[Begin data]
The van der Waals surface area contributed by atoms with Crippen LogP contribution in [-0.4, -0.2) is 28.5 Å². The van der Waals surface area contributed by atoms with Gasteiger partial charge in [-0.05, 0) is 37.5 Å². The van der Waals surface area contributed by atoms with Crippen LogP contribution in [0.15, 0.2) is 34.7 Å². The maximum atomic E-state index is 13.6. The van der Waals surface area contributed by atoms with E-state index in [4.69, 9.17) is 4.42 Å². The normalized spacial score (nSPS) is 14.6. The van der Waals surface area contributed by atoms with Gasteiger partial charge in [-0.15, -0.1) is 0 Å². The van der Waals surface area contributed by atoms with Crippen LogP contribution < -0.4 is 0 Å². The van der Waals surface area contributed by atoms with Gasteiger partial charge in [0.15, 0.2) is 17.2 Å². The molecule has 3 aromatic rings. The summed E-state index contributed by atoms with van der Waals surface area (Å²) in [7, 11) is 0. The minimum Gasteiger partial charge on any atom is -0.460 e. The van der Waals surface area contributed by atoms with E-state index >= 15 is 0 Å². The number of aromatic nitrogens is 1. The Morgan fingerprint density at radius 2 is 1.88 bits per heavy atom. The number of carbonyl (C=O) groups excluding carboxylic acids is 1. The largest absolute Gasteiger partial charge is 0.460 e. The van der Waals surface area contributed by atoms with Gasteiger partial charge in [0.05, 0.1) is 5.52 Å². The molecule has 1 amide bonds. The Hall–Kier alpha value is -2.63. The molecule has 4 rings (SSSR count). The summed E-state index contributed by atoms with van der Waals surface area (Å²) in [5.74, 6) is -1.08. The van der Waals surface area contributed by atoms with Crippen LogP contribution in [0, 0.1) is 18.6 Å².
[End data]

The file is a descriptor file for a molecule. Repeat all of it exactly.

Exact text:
The van der Waals surface area contributed by atoms with Crippen LogP contribution in [-0.4, -0.2) is 28.5 Å². The van der Waals surface area contributed by atoms with Gasteiger partial charge in [-0.05, 0) is 37.5 Å². The van der Waals surface area contributed by atoms with Crippen LogP contribution in [0.15, 0.2) is 34.7 Å². The maximum atomic E-state index is 13.6. The van der Waals surface area contributed by atoms with E-state index in [4.69, 9.17) is 4.42 Å². The normalized spacial score (nSPS) is 14.6. The van der Waals surface area contributed by atoms with Gasteiger partial charge in [-0.15, -0.1) is 0 Å². The van der Waals surface area contributed by atoms with Crippen LogP contribution < -0.4 is 0 Å². The van der Waals surface area contributed by atoms with Gasteiger partial charge in [0.15, 0.2) is 17.2 Å². The molecule has 3 aromatic rings. The summed E-state index contributed by atoms with van der Waals surface area (Å²) in [7, 11) is 0. The minimum Gasteiger partial charge on any atom is -0.460 e. The van der Waals surface area contributed by atoms with E-state index >= 15 is 0 Å². The number of aromatic nitrogens is 1. The Morgan fingerprint density at radius 2 is 1.88 bits per heavy atom. The number of carbonyl (C=O) groups excluding carboxylic acids is 1. The largest absolute Gasteiger partial charge is 0.460 e. The van der Waals surface area contributed by atoms with Gasteiger partial charge in [0.05, 0.1) is 5.52 Å². The molecule has 1 amide bonds. The Hall–Kier alpha value is -2.63. The molecule has 4 rings (SSSR count). The summed E-state index contributed by atoms with van der Waals surface area (Å²) in [5.74, 6) is -1.08. The van der Waals surface area contributed by atoms with Crippen LogP contribution in [0, 0.1) is 18.6 Å².